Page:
That’s according to Dr David Skilling, who also warned delegates at The Competitiveness Institute conference in Auckland not to make the mistake of thinking of small countries as just larger ones scaled down. In Skilling’s view, they are fundamentally different and therein lie some competitive advantages.
Skilling is well known in business circles as the founding chief executive of privately-funded think-tank, the New Zealand Institute.
He is now director of Singapore-based Landfall Strategy Group. He is also senior adviser, strategy, to the Secretary of Foreign Affairs and Trade in New Zealand.
In that role, he provides advice on the implications for New Zealand of the changing global economy.
Skilling says many small advanced economies have outperformed larger economies in the past couple of decades.
He says there is “something intrinsic” in small countries that enable them to more easily tap into common sense of purpose.
This is helpful, he says, but it doesn’t determine outcomes.
“There’s something in the policy mix of small countries,” says Skilling. “There’s something in the way they interpret, and respond to, the world.”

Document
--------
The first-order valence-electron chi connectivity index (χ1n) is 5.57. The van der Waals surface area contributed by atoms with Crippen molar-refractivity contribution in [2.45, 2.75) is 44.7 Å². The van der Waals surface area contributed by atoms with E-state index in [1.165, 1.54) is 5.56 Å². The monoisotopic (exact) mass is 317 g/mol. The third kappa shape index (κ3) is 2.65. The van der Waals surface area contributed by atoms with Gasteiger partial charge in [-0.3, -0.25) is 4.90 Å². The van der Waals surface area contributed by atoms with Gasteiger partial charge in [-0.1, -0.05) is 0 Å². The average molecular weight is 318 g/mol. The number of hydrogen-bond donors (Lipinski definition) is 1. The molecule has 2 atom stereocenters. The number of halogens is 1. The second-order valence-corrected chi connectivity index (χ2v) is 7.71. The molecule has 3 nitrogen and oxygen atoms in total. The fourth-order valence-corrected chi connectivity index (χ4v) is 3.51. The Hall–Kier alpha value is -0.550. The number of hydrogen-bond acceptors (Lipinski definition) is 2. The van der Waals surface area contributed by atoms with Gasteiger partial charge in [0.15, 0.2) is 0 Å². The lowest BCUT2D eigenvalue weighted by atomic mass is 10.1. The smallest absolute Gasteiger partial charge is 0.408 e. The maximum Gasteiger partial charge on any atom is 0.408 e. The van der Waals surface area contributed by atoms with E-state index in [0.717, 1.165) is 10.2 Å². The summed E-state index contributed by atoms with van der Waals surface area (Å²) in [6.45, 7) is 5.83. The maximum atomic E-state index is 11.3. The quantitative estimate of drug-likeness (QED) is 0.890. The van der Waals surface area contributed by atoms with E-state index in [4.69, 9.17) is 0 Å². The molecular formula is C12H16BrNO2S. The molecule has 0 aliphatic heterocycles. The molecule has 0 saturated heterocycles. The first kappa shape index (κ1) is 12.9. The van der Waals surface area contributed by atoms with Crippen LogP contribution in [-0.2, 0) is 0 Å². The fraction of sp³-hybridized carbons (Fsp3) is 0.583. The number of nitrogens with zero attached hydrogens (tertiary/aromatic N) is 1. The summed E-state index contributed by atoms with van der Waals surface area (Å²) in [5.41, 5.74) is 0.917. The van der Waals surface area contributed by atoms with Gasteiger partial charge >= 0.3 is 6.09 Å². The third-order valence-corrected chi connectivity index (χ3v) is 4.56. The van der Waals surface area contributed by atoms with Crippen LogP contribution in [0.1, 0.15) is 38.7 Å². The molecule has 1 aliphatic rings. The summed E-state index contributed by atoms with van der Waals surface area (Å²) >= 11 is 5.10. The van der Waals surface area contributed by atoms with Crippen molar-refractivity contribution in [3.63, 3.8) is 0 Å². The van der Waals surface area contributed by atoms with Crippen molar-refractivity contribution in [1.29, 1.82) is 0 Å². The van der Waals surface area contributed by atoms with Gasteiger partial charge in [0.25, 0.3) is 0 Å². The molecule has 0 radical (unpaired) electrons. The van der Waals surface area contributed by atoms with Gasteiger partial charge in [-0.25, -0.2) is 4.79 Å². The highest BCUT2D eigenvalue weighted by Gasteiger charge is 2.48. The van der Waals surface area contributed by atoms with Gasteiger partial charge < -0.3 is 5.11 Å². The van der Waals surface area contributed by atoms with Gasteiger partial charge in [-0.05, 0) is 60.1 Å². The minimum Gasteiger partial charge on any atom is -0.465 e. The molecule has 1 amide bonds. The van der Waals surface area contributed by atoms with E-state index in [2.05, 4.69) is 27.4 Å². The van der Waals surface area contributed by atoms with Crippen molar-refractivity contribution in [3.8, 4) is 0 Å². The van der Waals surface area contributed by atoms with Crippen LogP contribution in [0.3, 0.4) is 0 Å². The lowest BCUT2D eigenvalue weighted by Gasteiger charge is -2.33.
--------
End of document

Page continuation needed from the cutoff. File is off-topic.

He points out there is no one template for smaller economies, but notes common traits include placing high emphasis on R&D, knowledge and innovation, and investing heavily in education.
“Many small countries have overcome what historically has been the tyranny of small size by expanding very aggressively into global markets.
“The level of exports as percentage of their GDP is about twice as high as that of larger economies.”
Skilling says many smaller countries seem to have cracked the code as to how to perform strongly in the global economy.
“Small countries, in general, have much more deliberate approach to economic policy… They figure out their value proposition….
“They understand how they want to be positioned in the world, who their partners are, and what relationships and alliances they want to establish.
“They’re active in free trade agreements and national groupings. And they are very thoughtful about managing risks.”
Skilling says smaller countries seem to better understand the dynamics of global economy and what works.
“Small countries are the canaries in the mine of the global economy,” he says.
“So look to the small.”